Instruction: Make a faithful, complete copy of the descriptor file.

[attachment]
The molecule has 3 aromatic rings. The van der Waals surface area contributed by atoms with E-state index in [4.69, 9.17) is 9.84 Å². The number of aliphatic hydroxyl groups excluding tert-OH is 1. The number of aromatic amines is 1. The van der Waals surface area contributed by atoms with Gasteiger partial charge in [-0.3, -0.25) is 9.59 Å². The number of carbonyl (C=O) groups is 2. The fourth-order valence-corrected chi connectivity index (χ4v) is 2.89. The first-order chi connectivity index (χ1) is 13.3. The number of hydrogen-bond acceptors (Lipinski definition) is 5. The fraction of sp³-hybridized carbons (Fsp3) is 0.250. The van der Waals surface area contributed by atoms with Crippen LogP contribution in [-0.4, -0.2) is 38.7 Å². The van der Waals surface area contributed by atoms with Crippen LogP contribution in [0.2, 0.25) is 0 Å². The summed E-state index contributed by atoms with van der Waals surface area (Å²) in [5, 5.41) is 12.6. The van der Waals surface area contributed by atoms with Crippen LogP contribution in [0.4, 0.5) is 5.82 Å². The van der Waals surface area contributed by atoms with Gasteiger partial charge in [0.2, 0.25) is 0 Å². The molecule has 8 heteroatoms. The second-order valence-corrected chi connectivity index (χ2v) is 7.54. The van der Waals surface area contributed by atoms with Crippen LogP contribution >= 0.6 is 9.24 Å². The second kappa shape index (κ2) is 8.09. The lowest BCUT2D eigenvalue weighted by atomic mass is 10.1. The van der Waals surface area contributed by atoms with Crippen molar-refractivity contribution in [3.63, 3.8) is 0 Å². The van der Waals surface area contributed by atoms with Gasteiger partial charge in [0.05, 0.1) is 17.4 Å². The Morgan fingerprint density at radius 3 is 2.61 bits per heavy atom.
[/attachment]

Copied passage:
The molecule has 3 aromatic rings. The van der Waals surface area contributed by atoms with E-state index in [4.69, 9.17) is 9.84 Å². The number of aliphatic hydroxyl groups excluding tert-OH is 1. The number of aromatic amines is 1. The van der Waals surface area contributed by atoms with Gasteiger partial charge in [-0.3, -0.25) is 9.59 Å². The number of carbonyl (C=O) groups is 2. The fourth-order valence-corrected chi connectivity index (χ4v) is 2.89. The first-order chi connectivity index (χ1) is 13.3. The number of hydrogen-bond acceptors (Lipinski definition) is 5. The fraction of sp³-hybridized carbons (Fsp3) is 0.250. The van der Waals surface area contributed by atoms with Crippen LogP contribution in [-0.4, -0.2) is 38.7 Å². The van der Waals surface area contributed by atoms with Crippen LogP contribution in [0.2, 0.25) is 0 Å². The summed E-state index contributed by atoms with van der Waals surface area (Å²) in [5, 5.41) is 12.6. The van der Waals surface area contributed by atoms with Crippen LogP contribution in [0.4, 0.5) is 5.82 Å². The van der Waals surface area contributed by atoms with Gasteiger partial charge in [0.2, 0.25) is 0 Å². The molecule has 8 heteroatoms. The second-order valence-corrected chi connectivity index (χ2v) is 7.54. The van der Waals surface area contributed by atoms with Crippen LogP contribution >= 0.6 is 9.24 Å². The second kappa shape index (κ2) is 8.09. The lowest BCUT2D eigenvalue weighted by atomic mass is 10.1. The van der Waals surface area contributed by atoms with Crippen molar-refractivity contribution in [3.63, 3.8) is 0 Å². The van der Waals surface area contributed by atoms with Gasteiger partial charge in [0.05, 0.1) is 17.4 Å². The Morgan fingerprint density at radius 3 is 2.61 bits per heavy atom.